Man Page: rmr_alloc_msg





#include <rmr/rmr.h>

rmr_mbuf_t* rmr_alloc_msg( void* ctx, int size );


The rmr_alloc_msg function is used to allocate a buffer which the user programme can write into and then send through the RMR library. The buffer is allocated such that sending it requires no additional copying out of the buffer. If the value passed in size is less than or equal to 0, then the normal maximum size supplied on the rmr_init call will be used. When size is greater than zero, the message allocated will have at least the indicated number of bytes in the payload. There is no maximum size imposed by RMR, however the underlying system memory management (e.g. malloc) functions may impose a limit.

The ctx parameter is the void context pointer that was returned by the rmr_init function.

The pointer to the message buffer returned is a structure which has some user application visible fields; the structure is described in rmr.h, and is illustrated below.

typedef struct {
    int state;
    int mtype;
    int len;
    unsigned char* payload;
    unsigned char* xaction;
    int sub_id;
    int tp_state;
} rmr_mbuf_t;



Is the current buffer state. Following a call to rmr_send_msg the state indicates whether the buffer was successfully sent which determines exactly what the payload points to. If the send failed, the payload referenced by the buffer is the message that failed to send (allowing the application to attempt a retransmission). When the state is RMR_OK the buffer represents an empty buffer that the application may fill in in preparation to send.


When sending a message, the application is expected to set this field to the appropriate message type value (as determined by the user programme). Upon send this value determines how the RMR library will route the message. For a buffer which has been received, this field will contain the message type that was set by the sending application.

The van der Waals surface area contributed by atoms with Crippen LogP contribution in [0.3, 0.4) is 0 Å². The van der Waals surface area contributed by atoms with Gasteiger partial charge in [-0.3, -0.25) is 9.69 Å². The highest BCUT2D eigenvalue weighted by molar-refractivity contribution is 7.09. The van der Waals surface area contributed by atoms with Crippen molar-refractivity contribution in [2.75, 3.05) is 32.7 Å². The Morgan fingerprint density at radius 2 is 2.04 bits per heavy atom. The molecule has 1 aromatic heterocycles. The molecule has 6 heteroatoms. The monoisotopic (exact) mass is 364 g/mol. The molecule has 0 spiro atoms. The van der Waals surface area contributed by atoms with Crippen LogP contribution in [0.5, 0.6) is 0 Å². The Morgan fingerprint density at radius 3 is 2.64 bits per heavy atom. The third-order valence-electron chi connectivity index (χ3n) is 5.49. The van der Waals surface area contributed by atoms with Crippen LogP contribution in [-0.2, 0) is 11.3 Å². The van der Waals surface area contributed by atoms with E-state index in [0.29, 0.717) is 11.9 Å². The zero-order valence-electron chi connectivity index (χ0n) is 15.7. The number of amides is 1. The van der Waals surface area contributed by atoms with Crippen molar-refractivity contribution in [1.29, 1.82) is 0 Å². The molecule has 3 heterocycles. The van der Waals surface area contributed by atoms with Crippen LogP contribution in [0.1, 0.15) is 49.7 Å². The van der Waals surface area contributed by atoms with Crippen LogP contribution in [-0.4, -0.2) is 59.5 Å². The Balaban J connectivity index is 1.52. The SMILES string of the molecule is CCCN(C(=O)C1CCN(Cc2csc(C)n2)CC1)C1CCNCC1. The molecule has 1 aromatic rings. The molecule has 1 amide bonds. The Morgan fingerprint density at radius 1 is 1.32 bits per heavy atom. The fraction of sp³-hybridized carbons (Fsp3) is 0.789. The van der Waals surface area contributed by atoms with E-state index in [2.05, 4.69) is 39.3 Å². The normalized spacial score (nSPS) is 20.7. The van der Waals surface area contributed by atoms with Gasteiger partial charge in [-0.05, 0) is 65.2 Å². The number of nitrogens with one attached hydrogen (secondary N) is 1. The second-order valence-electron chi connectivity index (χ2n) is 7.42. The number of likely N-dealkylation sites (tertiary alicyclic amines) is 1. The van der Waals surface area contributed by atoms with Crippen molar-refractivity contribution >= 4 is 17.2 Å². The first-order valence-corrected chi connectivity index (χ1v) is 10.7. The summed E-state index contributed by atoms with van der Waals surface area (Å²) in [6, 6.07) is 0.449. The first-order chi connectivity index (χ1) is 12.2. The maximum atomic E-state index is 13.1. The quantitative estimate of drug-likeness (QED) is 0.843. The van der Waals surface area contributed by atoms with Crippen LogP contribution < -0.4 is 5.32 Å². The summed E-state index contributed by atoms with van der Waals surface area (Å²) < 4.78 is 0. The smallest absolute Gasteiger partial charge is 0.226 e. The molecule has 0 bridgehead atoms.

The application using a buffer to send a message is expected to set the length value to the actual number of bytes that it placed into the message. This is likely less than the total number of bytes that the message can carry. For a message buffer that is passed to the application as the result of a receive call, this will be the value that the sending application supplied and should indicate the number of bytes in the payload which are valid.


The payload is a pointer to the actual received data. The user programme may read and write from/to the memory referenced by the payload up until the point in time that the buffer is used on a rmr_send, rmr_call or rmr_reply function call. Once the buffer has been passed back to a RMR library function the user programme should NOT make use of the payload pointer.


The xaction field is a pointer to a fixed sized area in the message into which the user may write a transaction ID. The ID is optional with the exception of when the user application uses the rmr_call function to send a message and wait for the reply; the underlying RMR processing expects that the matching reply message will also contain the same data in the xaction field.


This value is the subscription ID. It, in combination with the message type is used by rmr to determine the target endpoint when sending a message. If the application to application protocol does not warrant the use of a subscription ID, the RMR constant RMR_VOID_SUBID should be placed in this field. When an application is forwarding or returning a buffer to the sender, it is the application’s responsibility to set/reset this value.


For C applications making use of RMR, the state of a transport based failure will often be available via errno. However, some wrapper environments may not have direct access to the C-lib errno value. RMR send and receive operations will place the current value of errno into this field which should make it available to wrapper functions. User applications are strongly cautioned against relying on the value of errno as some transport mechanisms may not set this value on all calls. This value should also be ignored any time the message status is RMR_OK.


The function returns a pointer to a rmr_mbuf structure, or NULL on error.



Unable to allocate memory.


rmr_tralloc_msg(3), rmr_call(3), rmr_free_msg(3), rmr_init(3), rmr_init_trace(3), rmr_get_trace(3), rmr_get_trlen(3), rmr_payload_size(3), rmr_send_msg(3), rmr_rcv_msg(3), rmr_rcv_specific(3), rmr_rts_msg(3), rmr_ready(3), rmr_fib(3), rmr_has_str(3), rmr_tokenise(3), rmr_mk_ring(3), rmr_ring_free(3), rmr_set_trace(3)